5) Also, during the 2003 arguments: ‘It’s not the whole truth,” Justice Ruth Bader Ginsburg said to John G. Roberts Jr., representing Alaska. Justice Ginsburg noted that Alaska’s Internet site that identifies offenders and their whereabouts does not indicate those who have successfully completed rehabilitation programs. ”The public is getting only the bad and not the good,” Justice Ginsburg said. ”Its judgment is being skewed.”
6) Who would have initially thought SCOTUS would have ruled in favor of RSO’s on a less important matter (as compared to registraton and public notification) such as having access to the Internet and social media, but they did;
7) The main information the government pushed, and the judges relied upon, in 2003 has since been de-bunked by the extensive research of many, including the very author of that article, and hopefully their voices will be heard this time around:
‘In a 2016 article, Arizona State University Law professor Ira Ellman found the current legal argument for high recidivism rates comes from a 1986 Psychology Today article. The article, written by counselor Robert Longo to tout a sex offender treatment program he ran, quipped that up to 80 percent of untreated sex offenders go on to commit new offenses…Figures from Longo’s article have been cited by the U.S. Supreme Court to uphold previous iterations of sex offender registration laws. Longo has since disavowed the 80 percent figure and publicly opposed sex offender registries. In speaking with The Sentinel in 2016, Longo said the 80 percent figure is inaccurate and a “very high estimate.” He said it was unfortunate that his work has been used to support registries because “those laws did nothing. (Registries) didn’t prevent anything.” He now places recidivism rates at roughly a quarter of his original estimate. “People are going to take anything that works to their advantage, or twist a quote, to make it work to their advantage, and I just think it’s unfortunate,” he said.’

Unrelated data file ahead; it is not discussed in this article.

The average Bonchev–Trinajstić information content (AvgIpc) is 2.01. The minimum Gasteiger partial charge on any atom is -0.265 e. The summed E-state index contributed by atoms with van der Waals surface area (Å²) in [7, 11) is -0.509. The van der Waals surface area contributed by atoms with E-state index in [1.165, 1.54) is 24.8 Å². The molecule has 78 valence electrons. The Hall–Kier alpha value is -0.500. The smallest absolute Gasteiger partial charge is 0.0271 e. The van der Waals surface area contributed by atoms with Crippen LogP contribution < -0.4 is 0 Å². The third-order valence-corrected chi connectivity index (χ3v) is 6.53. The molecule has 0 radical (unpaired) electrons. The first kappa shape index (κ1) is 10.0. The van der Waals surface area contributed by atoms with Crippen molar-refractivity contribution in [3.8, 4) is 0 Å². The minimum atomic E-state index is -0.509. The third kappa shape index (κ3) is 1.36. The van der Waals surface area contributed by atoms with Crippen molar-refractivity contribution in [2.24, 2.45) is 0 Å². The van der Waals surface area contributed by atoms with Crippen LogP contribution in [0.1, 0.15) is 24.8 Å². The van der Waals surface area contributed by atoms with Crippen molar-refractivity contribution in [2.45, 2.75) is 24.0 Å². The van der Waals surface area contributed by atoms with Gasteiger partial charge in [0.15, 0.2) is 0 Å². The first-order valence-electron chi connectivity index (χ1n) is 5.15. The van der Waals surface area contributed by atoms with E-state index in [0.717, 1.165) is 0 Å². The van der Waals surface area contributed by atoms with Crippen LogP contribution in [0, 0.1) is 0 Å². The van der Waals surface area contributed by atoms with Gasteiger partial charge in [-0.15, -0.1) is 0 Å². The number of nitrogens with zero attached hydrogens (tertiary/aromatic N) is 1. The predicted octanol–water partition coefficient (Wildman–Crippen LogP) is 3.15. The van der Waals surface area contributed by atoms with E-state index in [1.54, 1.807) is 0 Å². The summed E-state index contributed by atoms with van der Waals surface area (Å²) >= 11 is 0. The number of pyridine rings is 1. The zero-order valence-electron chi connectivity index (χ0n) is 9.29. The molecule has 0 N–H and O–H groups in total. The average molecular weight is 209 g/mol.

So, with all that said, here we are, 14 years later since the Alaska and Connecticut cases…would it really be a bad thing this time around if SCOTUS does grant the Michigan AG’s Writ of Certiorari? Is there a possibility, one-and-a-half decades later into this miserably-failed social experiment, that the court has seen or can be shown the light and try to right its wrong…to take a step in the right direction to undo this grave injustice and insult to both the Federal and state constitutions?
On the flip side of the coin, should SCOTUS grant Michigan AG’s Writ, one has to wonder if Chief Justice John G. Roberts Jr. will do the right thing and recuse himself? Many may not know that the current Supreme Court Chief Justice John G. Roberts Jr. and the attorney John G. Roberts Jr who argued before the Supreme Court in 2003 on behalf of the State of Alaska, asking the court to uphold the registration and notification requirements, are ONE AND THE SAME!
Though he did join the Court’s unanimous decision a few weeks ago regarding RSO’s and social media, I’m wary he can now adhere to the same Constitution he obliterated when it comes to registration and notification issues, given his strong defense of the whole draconian scheme when he argued before the very court he now heads back in 2003.